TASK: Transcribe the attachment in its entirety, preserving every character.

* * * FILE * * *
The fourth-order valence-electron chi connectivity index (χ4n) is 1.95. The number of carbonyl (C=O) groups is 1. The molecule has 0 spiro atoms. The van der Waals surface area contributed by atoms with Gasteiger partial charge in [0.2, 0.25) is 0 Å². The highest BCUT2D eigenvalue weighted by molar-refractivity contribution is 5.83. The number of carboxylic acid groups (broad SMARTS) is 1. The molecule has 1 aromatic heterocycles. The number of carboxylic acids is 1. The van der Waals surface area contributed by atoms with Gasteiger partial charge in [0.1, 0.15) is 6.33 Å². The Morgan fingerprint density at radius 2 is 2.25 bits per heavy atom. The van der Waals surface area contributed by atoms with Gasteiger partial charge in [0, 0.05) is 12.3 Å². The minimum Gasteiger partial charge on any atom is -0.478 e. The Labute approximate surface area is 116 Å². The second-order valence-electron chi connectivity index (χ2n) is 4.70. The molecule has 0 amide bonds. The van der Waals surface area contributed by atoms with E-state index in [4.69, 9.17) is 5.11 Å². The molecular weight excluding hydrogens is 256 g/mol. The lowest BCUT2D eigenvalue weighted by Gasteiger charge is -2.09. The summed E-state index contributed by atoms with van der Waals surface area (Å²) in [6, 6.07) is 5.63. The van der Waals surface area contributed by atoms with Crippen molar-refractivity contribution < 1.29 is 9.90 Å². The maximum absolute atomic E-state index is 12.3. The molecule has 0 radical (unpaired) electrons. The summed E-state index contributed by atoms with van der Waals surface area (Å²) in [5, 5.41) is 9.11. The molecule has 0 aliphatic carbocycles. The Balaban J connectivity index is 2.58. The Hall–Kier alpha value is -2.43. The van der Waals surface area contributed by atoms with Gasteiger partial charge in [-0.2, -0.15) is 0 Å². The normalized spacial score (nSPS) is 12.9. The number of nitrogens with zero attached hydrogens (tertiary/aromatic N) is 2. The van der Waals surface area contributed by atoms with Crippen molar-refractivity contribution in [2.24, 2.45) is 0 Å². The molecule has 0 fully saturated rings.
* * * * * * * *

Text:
The fourth-order valence-electron chi connectivity index (χ4n) is 1.95. The number of carbonyl (C=O) groups is 1. The molecule has 0 spiro atoms. The van der Waals surface area contributed by atoms with Gasteiger partial charge in [0.2, 0.25) is 0 Å². The highest BCUT2D eigenvalue weighted by molar-refractivity contribution is 5.83. The number of carboxylic acid groups (broad SMARTS) is 1. The molecule has 1 aromatic heterocycles. The number of carboxylic acids is 1. The van der Waals surface area contributed by atoms with Gasteiger partial charge in [0.1, 0.15) is 6.33 Å². The Morgan fingerprint density at radius 2 is 2.25 bits per heavy atom. The van der Waals surface area contributed by atoms with Gasteiger partial charge in [0, 0.05) is 12.3 Å². The minimum Gasteiger partial charge on any atom is -0.478 e. The Labute approximate surface area is 116 Å². The second-order valence-electron chi connectivity index (χ2n) is 4.70. The molecule has 0 amide bonds. The van der Waals surface area contributed by atoms with E-state index in [4.69, 9.17) is 5.11 Å². The molecular weight excluding hydrogens is 256 g/mol. The lowest BCUT2D eigenvalue weighted by Gasteiger charge is -2.09. The summed E-state index contributed by atoms with van der Waals surface area (Å²) in [6, 6.07) is 5.63. The van der Waals surface area contributed by atoms with Crippen molar-refractivity contribution < 1.29 is 9.90 Å². The maximum absolute atomic E-state index is 12.3. The molecule has 0 radical (unpaired) electrons. The summed E-state index contributed by atoms with van der Waals surface area (Å²) in [5, 5.41) is 9.11. The molecule has 0 aliphatic carbocycles. The Balaban J connectivity index is 2.58. The Hall–Kier alpha value is -2.43. The van der Waals surface area contributed by atoms with Gasteiger partial charge in [-0.2, -0.15) is 0 Å². The normalized spacial score (nSPS) is 12.9. The number of nitrogens with zero attached hydrogens (tertiary/aromatic N) is 2. The van der Waals surface area contributed by atoms with Crippen molar-refractivity contribution in [2.24, 2.45) is 0 Å². The molecule has 0 fully saturated rings.